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Inside Rand Paul's 'Group Affair' Campaign: Younger Voters Are the 'Key to Success
IOWA CITY, IOWA - APRIL 10: Senator Rand Paul (R-KY) talks to supporters at the University of Iowa campus on April 10, 2015 in Iowa City, IA. Rand announced his candidacy for the President of the United States earlier in the week and is traveling across the nation, holding rallys on a 5 day tour to get his message out. (Photo by David Greedy/Getty Images)

Inside Rand Paul's 'Group Affair' Campaign: Younger Voters Are the 'Key to Success

"For the first time in years, the youth vote matters."

As the Iowa caucus quickly approaches, Republican Kentucky Sen. Rand Paul's presidential campaign continues to focus on its potential saving grace — younger voters.

Vincent Harris, Paul's chief digital strategist, told TheBlaze that as younger voters were the "key" to former Texas Rep. Ron Paul's success, so will they be for his son during the 2016 presidential election.

"The millennial generation appreciates, perhaps more than any other generation, Sen. Paul's message, and the theme of starting a political revolution appeals to young folks," Harris said. "As we approach the caucuses and voters begin to really look at the candidates, it will continue to be so."

Sen. Rand Paul (R-Ky.) talks to supporters at the University of Iowa campus in Iowa City. (David Greedy/Getty Images)

While the senator prepares to campaign through the Hawkeye State later this week, the campaign released a new video that depicts several younger people proclaiming their support for the libertarian-leaning senator and repeating such buzzwords as "freedom," "liberty" and "Constitution."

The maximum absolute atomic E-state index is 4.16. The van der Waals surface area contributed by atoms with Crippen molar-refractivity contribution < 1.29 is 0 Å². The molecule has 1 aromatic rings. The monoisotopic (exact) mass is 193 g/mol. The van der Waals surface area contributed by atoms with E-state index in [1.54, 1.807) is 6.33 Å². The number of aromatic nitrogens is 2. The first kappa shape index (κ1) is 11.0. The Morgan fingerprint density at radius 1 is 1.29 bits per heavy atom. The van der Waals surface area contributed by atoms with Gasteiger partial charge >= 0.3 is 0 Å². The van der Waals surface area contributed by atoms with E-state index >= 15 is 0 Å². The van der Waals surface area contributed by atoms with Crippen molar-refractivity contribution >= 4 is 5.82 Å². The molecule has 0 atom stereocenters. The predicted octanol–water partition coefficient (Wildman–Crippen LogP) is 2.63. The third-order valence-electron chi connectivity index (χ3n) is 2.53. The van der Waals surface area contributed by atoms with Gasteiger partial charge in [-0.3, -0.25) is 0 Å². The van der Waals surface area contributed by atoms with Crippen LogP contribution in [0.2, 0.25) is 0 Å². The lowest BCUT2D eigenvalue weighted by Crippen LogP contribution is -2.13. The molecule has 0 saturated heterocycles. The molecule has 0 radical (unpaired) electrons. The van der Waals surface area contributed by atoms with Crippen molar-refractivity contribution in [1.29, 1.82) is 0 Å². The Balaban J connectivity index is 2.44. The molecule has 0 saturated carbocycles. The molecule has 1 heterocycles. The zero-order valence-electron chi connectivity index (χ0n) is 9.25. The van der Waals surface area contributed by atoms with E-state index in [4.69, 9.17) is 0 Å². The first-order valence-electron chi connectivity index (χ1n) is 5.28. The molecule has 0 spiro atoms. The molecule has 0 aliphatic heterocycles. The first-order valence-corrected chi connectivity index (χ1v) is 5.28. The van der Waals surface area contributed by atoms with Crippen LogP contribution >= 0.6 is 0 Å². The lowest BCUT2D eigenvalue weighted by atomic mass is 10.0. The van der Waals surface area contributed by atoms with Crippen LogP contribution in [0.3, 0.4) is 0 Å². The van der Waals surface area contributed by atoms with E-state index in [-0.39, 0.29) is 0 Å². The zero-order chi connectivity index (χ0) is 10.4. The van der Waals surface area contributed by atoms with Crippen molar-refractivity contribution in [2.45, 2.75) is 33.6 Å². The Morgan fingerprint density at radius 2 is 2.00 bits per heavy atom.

As those featured in the video encourage their peers to join what the campaign is calling "the Iowa 10,000" — the goal of getting 10,000 students out to the Iowa caucuses — Paul is seen in a few scenes sipping a beer and hanging out with the students.

"For the first time in years, the Iowa Caucus is scheduled to take place while college is in session," Cliff Maloney, Paul's national youth coordinator, told TheBlaze on Monday. "This means that for the first time in years, the youth vote matters, and this is not something they take lightly. The mainstream media and the political consultant class typically undermines the youth vote."

"And while [younger voters] might not be included in mainstream media polls, they will certainly show up when it matters most, on Feb. 1," Maloney said.

Paul is polling at just under 3 percent in Iowa — which isn't too different from his national polling, according to Real Clear Politics' aggregated polling data.

It's Paul's stances on issues such as criminal justice reform and privacy that have set him apart from other presidential candidates — on either side of the aisle — when it comes to younger voters, according to Maloney.

"I am confident his message will resonate on college campuses in Iowa and nationwide," he said.

Harris told TheBlaze that the messaging of Paul's campaign has been a "group affair" as Paul is "very active in the thematic, message and communications plans of the campaign." Yet, it's also been his father's influence, a former U.S. representative and three-time presidential contender, that has molded the younger Paul's messaging.

"Of course, some of the most engaging and active messages have been related to items that have built upon Congressman Ron Paul's themes of liberty, individual freedoms and the Constitution," Harris said. "One of these has been the grassroots-inspired 'Ron Paul Revolution' theme that began online and took the campaign by storm in 2008 and 2012."

Harris said the "revolution" message — or "central" theme of the campaign — harkens back to the American Revolution and the events of the country's founding, such as the "public discussion around the need to balance the power of the federal government with individual and state freedoms."

"It's something unique in the Republican Party that only Sen. Paul is discussing and only Sen. Paul has led his life discussing and fighting for the Constitution," Harris said.

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